View Full Version : Marines help improve life in Africa

01-16-06, 09:31 AM
Marines help improve life in Africa
William Allen of Sarasota is serving, helping in Djibouti
Sarasota Herald-Tribune, FL

Communication between the citizens of Djibouti, a country in the eastern part of Africa, and most U.S. Marines stationed there is mostly limited to a lot of smiling and hand gestures.

But sports are a sort of universal language, and Chief Warrant Officer William Allen and the Africans understand each other perfectly.

"You don't need words to play basketball or soccer," said Allen, a 47-year-old reservist. "Everyone just starts playing."

Allen, who is from Sarasota, was shocked the first time he saw a group of Djibouti boys playing basketball at a local orphanage.

For one, they played in flip-flops on a court covered with debris.

And they were pretty darned good.

"There is no grass in Djibouti," he said. "It's all hard dirt and glass is everywhere. We thought, 'These guys are tough. They are playing in flip-flops and are still better than us.'"

Allen and other Marines raised more than $1,000 for new soccer and basketball nets, and rims. Some of the money will also go to repaving the basketball court.

Allen, a deputy with the Sarasota County Sheriff's Office, left for Africa in August for his third tour of duty in as many years. His first stop was a six-month stint in Iraq, and then he went to Japan before leaving for Africa.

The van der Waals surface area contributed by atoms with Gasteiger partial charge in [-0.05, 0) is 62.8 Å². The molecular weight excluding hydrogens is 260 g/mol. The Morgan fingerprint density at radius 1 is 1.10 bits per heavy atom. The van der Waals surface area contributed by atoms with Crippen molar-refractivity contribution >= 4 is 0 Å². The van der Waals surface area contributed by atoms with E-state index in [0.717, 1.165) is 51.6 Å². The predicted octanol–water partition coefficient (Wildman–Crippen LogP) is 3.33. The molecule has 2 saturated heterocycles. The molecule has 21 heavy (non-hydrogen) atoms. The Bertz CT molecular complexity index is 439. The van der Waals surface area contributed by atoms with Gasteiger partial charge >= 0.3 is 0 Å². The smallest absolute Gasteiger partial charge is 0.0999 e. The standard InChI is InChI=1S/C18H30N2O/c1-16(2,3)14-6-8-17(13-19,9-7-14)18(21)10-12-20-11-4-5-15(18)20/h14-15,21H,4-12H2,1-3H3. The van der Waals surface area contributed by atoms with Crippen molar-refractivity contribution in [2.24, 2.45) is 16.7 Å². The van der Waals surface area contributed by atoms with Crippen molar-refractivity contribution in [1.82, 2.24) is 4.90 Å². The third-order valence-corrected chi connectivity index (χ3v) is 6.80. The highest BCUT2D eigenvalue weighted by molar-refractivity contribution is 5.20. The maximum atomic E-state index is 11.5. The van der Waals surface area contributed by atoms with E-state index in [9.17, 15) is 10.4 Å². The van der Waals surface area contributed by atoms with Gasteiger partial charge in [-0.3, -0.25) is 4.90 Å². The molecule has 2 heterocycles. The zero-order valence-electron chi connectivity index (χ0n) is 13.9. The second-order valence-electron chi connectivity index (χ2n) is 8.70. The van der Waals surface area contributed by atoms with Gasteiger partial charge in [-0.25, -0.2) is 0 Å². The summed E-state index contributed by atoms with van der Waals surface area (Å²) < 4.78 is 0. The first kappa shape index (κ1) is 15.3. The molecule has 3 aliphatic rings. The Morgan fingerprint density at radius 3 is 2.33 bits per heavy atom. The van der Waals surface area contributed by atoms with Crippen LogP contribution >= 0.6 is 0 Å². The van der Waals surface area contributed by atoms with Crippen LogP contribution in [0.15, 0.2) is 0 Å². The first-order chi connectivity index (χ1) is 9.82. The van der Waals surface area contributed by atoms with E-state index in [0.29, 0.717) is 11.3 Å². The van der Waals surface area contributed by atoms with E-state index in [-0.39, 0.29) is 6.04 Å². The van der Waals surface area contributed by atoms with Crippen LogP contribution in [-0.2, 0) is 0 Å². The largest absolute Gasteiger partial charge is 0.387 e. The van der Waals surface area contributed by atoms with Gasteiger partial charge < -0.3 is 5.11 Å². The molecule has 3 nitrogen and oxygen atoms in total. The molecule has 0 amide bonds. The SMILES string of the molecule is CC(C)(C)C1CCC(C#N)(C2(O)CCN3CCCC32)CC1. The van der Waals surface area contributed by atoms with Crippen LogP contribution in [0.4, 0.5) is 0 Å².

Allen's company, the 3rd Provisional, provides security. The Combined Joint Task Force of the Horn of Africa covers airspace and land in Kenya, Somalia, Sudan, Eritrea, Yemen, Ethiopia and Djibouti. Approximately 1,500 U.S. forces have been involved in the mission since 2002.

Troops there try to help stabilize the region by building schools, churches and finding viable water sources.

They don't get many days off, Allen said, but the Marines find time for community service.

Of the 280 Marines stationed in Djibouti, half have volunteered in some way, Allen said.

Besides working at the boys' orphanage, Marines also volunteer at a home run by the French Catholic Diocese for babies waiting to be adopted. They stop by twice a day to feed the babies, he said. Marines have also asked people back in the United States to donate toys and school supplies.

Allen said he should be home by late March or early April.

"As imperfect as it is, we live with so many freedoms here in America," Allen said. "Sometimes you don't realize that until you go to a country like this or Iraq."

Last modified: January 16. 2006 5:21AM